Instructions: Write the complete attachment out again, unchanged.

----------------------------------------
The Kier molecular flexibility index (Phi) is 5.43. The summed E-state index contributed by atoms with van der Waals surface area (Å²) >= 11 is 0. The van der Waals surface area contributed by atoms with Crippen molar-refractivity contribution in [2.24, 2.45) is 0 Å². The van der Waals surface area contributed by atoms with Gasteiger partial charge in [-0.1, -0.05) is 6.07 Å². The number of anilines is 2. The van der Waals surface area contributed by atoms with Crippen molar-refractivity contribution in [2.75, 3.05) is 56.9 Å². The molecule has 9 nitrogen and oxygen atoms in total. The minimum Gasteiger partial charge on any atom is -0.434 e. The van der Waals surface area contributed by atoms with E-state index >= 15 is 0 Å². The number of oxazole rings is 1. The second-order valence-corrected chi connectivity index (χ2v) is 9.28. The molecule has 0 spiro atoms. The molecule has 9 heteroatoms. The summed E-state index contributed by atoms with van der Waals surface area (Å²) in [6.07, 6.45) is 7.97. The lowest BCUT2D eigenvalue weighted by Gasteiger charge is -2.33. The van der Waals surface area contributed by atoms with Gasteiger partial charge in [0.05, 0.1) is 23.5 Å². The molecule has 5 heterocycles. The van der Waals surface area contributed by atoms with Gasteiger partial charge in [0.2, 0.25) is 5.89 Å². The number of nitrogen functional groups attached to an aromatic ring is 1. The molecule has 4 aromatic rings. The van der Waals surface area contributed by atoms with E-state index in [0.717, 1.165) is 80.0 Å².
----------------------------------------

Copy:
The Kier molecular flexibility index (Phi) is 5.43. The summed E-state index contributed by atoms with van der Waals surface area (Å²) >= 11 is 0. The van der Waals surface area contributed by atoms with Crippen molar-refractivity contribution in [2.24, 2.45) is 0 Å². The van der Waals surface area contributed by atoms with Gasteiger partial charge in [-0.1, -0.05) is 6.07 Å². The number of anilines is 2. The van der Waals surface area contributed by atoms with Crippen molar-refractivity contribution in [2.75, 3.05) is 56.9 Å². The molecule has 9 nitrogen and oxygen atoms in total. The minimum Gasteiger partial charge on any atom is -0.434 e. The van der Waals surface area contributed by atoms with E-state index >= 15 is 0 Å². The number of oxazole rings is 1. The second-order valence-corrected chi connectivity index (χ2v) is 9.28. The molecule has 0 spiro atoms. The molecule has 9 heteroatoms. The summed E-state index contributed by atoms with van der Waals surface area (Å²) in [6.07, 6.45) is 7.97. The lowest BCUT2D eigenvalue weighted by Gasteiger charge is -2.33. The van der Waals surface area contributed by atoms with Gasteiger partial charge in [0.05, 0.1) is 23.5 Å². The molecule has 5 heterocycles. The van der Waals surface area contributed by atoms with Gasteiger partial charge in [0.2, 0.25) is 5.89 Å². The number of nitrogen functional groups attached to an aromatic ring is 1. The molecule has 4 aromatic rings. The van der Waals surface area contributed by atoms with E-state index in [0.717, 1.165) is 80.0 Å².